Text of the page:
Regional retail chains have the highest rated loyalty programs

Discussion
Sources: Bealls, Holiday Stationstores, Vans
Mar 05, 2021
Matthew Stern

The loyalty programs that are rated highest by customers are not necessarily those of the most well-known retailers, a recent nationwide survey shows.

The America’s Best Loyalty Programs 2021 survey, conducted by Statista and reported by Newsweek, found a number of smaller retailers beating out larger national chains.

The study was based on a survey of 4,000 customers in the U.S., according to a document detailing its methodology. The researchers used six criteria to evaluate the quality of a loyalty program: ease and enjoyment, benefit, overall satisfaction, customer support, trust and likelihood of recommending the program to a friend.

In the department store category, Bealls, a chain with locations in the south and southwestern U.S., edged out national player Kohl’s (with a rating of 8.18 to 8.03) and came in significantly above chains like Macy’s with its Macy’s Card (rated 7.64) and TJX with its TJX Rewards Credit Card (rated 7.44). Bealls’ Coast 2 Coast Rewards program gives customers one point for every dollar spent in-store, a $5 reward for every 200 points earned, a $5 birthday bonus, 10 percent off in-store purchases on Tuesday and access to double points events. Customers taking part in the program have 60 days to redeem their rewards.

In footwear, the Vans Family “experiential loyalty program” received a score of 8.35. The skate shoe brand, once responsible for the Warped Tour, beat out prominent names from across the footwear world like DSW (7.88), Foot Locker (7.79), and Zappos (7.39). The Vans Family program touts insider information, custom shoe designs and members-only experiences as its selling points.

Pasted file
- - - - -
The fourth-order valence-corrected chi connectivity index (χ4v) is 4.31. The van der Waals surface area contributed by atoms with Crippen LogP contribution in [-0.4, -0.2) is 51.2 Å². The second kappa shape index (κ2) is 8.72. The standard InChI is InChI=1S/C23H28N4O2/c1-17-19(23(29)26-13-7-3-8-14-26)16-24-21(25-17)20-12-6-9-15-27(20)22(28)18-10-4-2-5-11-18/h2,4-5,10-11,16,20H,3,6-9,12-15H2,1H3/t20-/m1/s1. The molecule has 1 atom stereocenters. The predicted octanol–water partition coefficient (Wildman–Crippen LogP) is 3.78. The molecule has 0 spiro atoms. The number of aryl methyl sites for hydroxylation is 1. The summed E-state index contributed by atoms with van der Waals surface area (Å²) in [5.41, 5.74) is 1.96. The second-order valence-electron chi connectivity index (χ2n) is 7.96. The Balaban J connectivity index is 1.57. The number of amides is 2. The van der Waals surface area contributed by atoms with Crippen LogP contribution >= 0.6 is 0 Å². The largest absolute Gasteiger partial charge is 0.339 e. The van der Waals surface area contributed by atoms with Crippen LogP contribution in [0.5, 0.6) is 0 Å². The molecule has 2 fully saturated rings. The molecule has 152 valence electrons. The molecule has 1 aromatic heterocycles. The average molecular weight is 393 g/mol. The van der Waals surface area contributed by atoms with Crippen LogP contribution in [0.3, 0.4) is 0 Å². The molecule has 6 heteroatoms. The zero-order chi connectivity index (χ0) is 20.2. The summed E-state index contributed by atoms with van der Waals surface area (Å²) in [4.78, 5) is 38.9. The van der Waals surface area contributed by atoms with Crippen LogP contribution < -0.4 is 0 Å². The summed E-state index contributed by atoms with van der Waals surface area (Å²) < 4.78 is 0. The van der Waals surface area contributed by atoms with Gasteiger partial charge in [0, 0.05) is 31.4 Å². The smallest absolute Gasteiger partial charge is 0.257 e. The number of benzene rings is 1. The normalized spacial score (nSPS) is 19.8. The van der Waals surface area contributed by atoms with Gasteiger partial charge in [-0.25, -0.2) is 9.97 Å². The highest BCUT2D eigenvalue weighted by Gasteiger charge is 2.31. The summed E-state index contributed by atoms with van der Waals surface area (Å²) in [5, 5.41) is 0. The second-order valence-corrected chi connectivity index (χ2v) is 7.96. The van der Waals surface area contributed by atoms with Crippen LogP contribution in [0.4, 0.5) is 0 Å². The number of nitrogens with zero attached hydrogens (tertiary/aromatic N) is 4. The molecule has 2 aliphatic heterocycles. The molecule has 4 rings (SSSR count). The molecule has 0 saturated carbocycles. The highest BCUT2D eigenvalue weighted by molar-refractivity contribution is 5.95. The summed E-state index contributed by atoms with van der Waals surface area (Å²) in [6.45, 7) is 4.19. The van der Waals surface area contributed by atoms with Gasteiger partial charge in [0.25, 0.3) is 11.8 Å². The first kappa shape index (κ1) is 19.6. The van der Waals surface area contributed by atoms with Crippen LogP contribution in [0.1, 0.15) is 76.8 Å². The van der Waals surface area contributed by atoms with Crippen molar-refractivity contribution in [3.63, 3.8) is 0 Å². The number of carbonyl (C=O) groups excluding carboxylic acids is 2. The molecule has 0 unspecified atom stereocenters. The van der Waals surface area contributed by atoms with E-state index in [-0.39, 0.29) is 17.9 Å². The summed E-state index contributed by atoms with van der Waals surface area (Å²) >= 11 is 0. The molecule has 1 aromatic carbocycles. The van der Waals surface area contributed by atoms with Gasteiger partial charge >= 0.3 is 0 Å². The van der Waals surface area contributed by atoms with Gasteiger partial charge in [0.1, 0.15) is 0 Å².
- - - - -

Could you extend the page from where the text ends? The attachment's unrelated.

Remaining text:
In convenience stores, Holiday Stationstores, which has 600 stores in 10 U.S states, earned a score of 9.63, while 7-Eleven had a 7.57 and Casey’s had a 7.36. Holiday Stationstores’ rewards program offers free sandwiches and coffee after certain numbers of purchases and five cents per gallon off of gas every day.

Big national chains did win out in some verticals. For instance Caribou Coffee’s Caribou Perks program and Dunkin’s DDPerks program tied with a score of 8.09 in the coffee shops category. Surprisingly, the two chains edged out Starbucks, whose loyalty program was rated at 7.98.

DISCUSSION QUESTIONS: Why do you think some of the high-ranking loyalty programs from smaller, regional retailers were rated higher than those of larger, national chains? To what degree do consumer perceptions of loyalty programs affect retail performance?

Please practice The RetailWire Golden Rule when submitting your comments.
Braintrust
"The most successful loyalty programs are those that listen and respond to the feedback and needs of the store's actual shoppers."
"This is absolutely no surprise to me. The smaller retailers have the freedom to bob and weave when they desire. No board room week-long discussions."
"Loyalty is more than a rewards program! The results of this survey prove that."

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17 Comments on "Regional retail chains have the highest rated loyalty programs"


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Di Di Chan
BrainTrust

The most successful loyalty programs are those that listen and respond to the feedback and needs of the store’s actual shoppers. Smaller regional chains have fewer decision-makers and one group of local shoppers to listen and respond to, so they can test, adapt, and adjust faster to create a loyalty system that works best for them.

Rick Watson
BrainTrust

“Smaller regional chains have fewer decision-makers and one group of local shoppers to listen and respond to.”

I think this is the real reason here, good one.

Bob Amster
BrainTrust

Their points reward system is probably more generous than those of national chains. Their bonus points system is a big attraction. Regional means that the retailers can keep a better eye on its client base and what they desire from a loyalty program, enabling those retailers to pinpoint the rewards more effectively.

David Slavick
Guest

Correct on all aspects!

Chuck Ehredt